10 time management tips for balancing work and study

If you are studying for your AAT qualification, you may be combining working with studying, or you may be doing a full-time course. Either way, it is important to make the most of the hours you have available.

Combining study alongside work and other responsibilities can certainly be a challenge, say Karen Meager and John McLachlan – Co-founders of Monkey Puzzle Training and Consultancy.

“Complete a time audit to understand your use of time better, what you deem to be important, where you waste time and why you might struggle to make decisions or stick to a to-do list. This will be key while studying but will also help you in your new career or post-qualification to hit the ground running.”

“Time management is crucial for students and is linked to personal effectiveness. In these times, particularly since we’ve emerged from lockdown, it’s critical to be able to manage your time and tasks,” says Liz SebagMontefiore, career coach at HR consultancy 10Eighty.

In order to improve, you need to find out where your time really goes and then use The Eisenhower Matrix to understand Urgency and Importance. This exercise, which helps you establish what your priorities are and how to manage your time more effectively, will help you to work out what’s critical vs what’s a nice to have and help you prioritise. 

“To effectively manage the time spent preparing for exams, I believe using technology tools to work smarter will help – setting aside time to study versus working, providing spaces in the day for ‘unforeseen’ tasks,” she adds.

Understand how to say no

There are a number of common mistakes made which cause poor time management. Replying to emails can take up a lot of time and it’s important to manage yourself in the email environment, managing time effectively and prioritising critical activities. Also learning how to focus on priorities, even when you are frequently interrupted.

Here are our top ten tips from the experts on how to manage your time most effectively:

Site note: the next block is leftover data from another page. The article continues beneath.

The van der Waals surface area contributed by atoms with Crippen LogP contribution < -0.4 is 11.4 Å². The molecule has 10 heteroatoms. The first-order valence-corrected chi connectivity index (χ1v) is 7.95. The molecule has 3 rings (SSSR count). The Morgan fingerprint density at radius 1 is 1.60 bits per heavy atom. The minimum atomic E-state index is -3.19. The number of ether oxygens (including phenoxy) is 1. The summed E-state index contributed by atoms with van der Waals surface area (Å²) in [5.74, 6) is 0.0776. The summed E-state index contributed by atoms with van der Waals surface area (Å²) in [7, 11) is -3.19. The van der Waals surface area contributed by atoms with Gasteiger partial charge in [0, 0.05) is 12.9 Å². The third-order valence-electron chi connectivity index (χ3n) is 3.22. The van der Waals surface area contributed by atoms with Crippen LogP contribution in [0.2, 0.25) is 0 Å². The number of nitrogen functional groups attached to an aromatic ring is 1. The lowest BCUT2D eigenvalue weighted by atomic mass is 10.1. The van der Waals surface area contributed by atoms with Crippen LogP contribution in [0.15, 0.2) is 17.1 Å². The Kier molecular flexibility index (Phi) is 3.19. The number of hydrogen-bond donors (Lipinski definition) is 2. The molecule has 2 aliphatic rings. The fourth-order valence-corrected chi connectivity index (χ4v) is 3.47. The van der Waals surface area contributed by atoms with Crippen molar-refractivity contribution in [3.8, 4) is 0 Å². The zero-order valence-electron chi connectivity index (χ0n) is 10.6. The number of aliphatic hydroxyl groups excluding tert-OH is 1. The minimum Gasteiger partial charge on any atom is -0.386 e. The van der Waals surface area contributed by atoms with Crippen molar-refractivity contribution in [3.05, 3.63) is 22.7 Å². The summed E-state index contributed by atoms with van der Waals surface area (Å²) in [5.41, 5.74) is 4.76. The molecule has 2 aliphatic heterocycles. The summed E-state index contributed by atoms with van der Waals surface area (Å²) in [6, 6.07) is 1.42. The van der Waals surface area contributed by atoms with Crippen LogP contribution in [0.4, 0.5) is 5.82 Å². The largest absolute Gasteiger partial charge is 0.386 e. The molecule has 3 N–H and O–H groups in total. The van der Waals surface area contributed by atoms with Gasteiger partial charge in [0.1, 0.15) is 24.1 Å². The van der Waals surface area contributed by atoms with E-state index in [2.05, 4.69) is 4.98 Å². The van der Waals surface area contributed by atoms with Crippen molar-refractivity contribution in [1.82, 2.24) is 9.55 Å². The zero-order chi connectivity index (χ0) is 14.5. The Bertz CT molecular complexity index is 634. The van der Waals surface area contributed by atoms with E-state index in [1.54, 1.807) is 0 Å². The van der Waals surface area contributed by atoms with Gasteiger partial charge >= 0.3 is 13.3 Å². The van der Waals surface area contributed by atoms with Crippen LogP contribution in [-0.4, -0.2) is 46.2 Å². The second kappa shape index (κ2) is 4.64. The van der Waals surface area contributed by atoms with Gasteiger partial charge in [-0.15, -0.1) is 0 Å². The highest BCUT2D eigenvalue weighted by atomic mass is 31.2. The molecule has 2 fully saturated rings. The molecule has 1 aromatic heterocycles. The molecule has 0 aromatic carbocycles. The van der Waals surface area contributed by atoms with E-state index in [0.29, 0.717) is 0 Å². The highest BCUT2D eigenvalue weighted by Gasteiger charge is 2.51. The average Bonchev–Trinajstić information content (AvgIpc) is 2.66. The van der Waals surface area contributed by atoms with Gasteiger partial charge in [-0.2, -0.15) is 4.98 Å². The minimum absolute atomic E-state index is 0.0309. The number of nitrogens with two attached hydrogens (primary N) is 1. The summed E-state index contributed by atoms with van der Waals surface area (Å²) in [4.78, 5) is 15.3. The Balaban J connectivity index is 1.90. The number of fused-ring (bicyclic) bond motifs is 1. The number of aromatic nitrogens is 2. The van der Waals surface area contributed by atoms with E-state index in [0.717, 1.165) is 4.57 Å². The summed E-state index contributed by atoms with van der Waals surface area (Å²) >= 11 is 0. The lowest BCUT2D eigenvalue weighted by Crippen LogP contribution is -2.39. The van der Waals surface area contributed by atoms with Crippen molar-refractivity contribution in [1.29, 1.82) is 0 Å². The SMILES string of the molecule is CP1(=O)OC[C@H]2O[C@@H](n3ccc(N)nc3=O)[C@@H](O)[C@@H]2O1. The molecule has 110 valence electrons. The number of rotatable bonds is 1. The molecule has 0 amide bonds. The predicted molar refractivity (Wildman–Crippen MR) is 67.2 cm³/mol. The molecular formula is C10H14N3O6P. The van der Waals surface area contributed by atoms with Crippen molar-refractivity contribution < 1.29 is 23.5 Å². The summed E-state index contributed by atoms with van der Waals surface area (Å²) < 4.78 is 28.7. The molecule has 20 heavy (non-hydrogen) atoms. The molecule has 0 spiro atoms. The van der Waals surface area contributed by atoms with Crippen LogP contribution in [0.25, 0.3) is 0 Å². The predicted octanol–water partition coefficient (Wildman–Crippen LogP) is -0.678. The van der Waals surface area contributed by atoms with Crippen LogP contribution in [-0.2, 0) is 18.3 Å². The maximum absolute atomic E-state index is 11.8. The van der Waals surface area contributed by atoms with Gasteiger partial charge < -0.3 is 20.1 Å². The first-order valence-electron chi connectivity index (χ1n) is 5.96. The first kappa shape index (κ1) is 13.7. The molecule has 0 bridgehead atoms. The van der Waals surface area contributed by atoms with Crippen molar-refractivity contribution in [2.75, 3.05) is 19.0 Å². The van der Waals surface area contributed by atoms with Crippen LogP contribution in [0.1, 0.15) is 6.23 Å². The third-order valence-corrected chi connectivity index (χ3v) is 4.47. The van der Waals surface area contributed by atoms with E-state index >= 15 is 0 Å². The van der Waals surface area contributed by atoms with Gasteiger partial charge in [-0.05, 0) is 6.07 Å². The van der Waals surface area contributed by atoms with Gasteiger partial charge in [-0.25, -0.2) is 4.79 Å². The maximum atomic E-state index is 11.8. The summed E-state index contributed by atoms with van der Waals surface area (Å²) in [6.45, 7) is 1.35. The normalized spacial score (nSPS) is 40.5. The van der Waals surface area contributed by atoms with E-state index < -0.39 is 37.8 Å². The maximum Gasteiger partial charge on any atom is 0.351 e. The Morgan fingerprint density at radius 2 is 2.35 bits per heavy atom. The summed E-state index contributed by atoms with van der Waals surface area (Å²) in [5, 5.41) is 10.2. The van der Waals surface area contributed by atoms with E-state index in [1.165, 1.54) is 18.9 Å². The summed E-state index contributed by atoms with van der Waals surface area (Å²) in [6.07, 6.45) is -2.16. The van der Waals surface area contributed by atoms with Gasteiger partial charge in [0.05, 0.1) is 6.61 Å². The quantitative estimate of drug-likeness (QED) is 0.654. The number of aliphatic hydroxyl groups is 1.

1.Find your best study time

Organise everything you need to do in order of priority, says Lee Biggins, CEO and Founder of CV-Library, an independent job board.

“Map out your assignment deadlines, test and exams on a planner. Use the same planner for all of your commitments. Schedule where you can fit your study time in around your work commitments. Colour coding your entries for each category: work, study, personal and leisure can often help. Consider what time will work best for you to study. Everyone is different, some people feel more productive first thing, others like to study in the evening and keep weekends free for self-care and leisure activities. It’s up to you, so take some time to think about when you work at your best – it might not be when you think.”

2. Organise your study materials

Keep important information in one place: Think about all the information related to your studies or work that you need, says Michelle Don Durbin, SVP of Marketing at Evernote. Can you see it all at a glance, or is it spread out over multiple apps, websites, files, and scraps of paper? Ideally you want to keep everything together as much as possible so you don’t have to switch between countless sources of info. This will help you feel more organised and productive and ultimately save you time.

3. Set a time limit for each task and use “time chunking”

Everyone works in different chunks of time. Some people think in the short term, like minutes and hours, but others prefer weeks, months or years. Understanding your preferred chunking method equips you to make best use of the time available.